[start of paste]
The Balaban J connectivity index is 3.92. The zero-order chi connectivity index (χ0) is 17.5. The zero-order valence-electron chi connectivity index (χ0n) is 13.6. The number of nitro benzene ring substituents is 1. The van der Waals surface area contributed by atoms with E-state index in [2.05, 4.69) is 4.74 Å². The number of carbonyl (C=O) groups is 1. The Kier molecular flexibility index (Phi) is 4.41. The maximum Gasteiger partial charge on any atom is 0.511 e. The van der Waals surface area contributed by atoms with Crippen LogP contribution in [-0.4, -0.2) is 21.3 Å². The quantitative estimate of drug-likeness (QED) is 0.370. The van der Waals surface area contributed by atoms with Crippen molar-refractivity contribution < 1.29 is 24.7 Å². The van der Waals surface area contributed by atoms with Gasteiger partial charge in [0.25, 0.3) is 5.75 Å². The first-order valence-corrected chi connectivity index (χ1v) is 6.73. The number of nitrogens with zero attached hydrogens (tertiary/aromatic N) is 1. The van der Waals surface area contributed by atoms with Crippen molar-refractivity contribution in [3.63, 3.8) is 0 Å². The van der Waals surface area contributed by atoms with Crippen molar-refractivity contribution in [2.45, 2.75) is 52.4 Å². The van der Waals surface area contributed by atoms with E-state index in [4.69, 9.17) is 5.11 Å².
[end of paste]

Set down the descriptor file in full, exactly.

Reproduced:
The Balaban J connectivity index is 3.92. The zero-order chi connectivity index (χ0) is 17.5. The zero-order valence-electron chi connectivity index (χ0n) is 13.6. The number of nitro benzene ring substituents is 1. The van der Waals surface area contributed by atoms with E-state index in [2.05, 4.69) is 4.74 Å². The number of carbonyl (C=O) groups is 1. The Kier molecular flexibility index (Phi) is 4.41. The maximum Gasteiger partial charge on any atom is 0.511 e. The van der Waals surface area contributed by atoms with Crippen LogP contribution in [-0.4, -0.2) is 21.3 Å². The quantitative estimate of drug-likeness (QED) is 0.370. The van der Waals surface area contributed by atoms with Crippen molar-refractivity contribution < 1.29 is 24.7 Å². The van der Waals surface area contributed by atoms with Gasteiger partial charge in [0.25, 0.3) is 5.75 Å². The first-order valence-corrected chi connectivity index (χ1v) is 6.73. The number of nitrogens with zero attached hydrogens (tertiary/aromatic N) is 1. The van der Waals surface area contributed by atoms with Crippen molar-refractivity contribution in [3.63, 3.8) is 0 Å². The van der Waals surface area contributed by atoms with Crippen molar-refractivity contribution in [2.45, 2.75) is 52.4 Å². The van der Waals surface area contributed by atoms with E-state index in [4.69, 9.17) is 5.11 Å².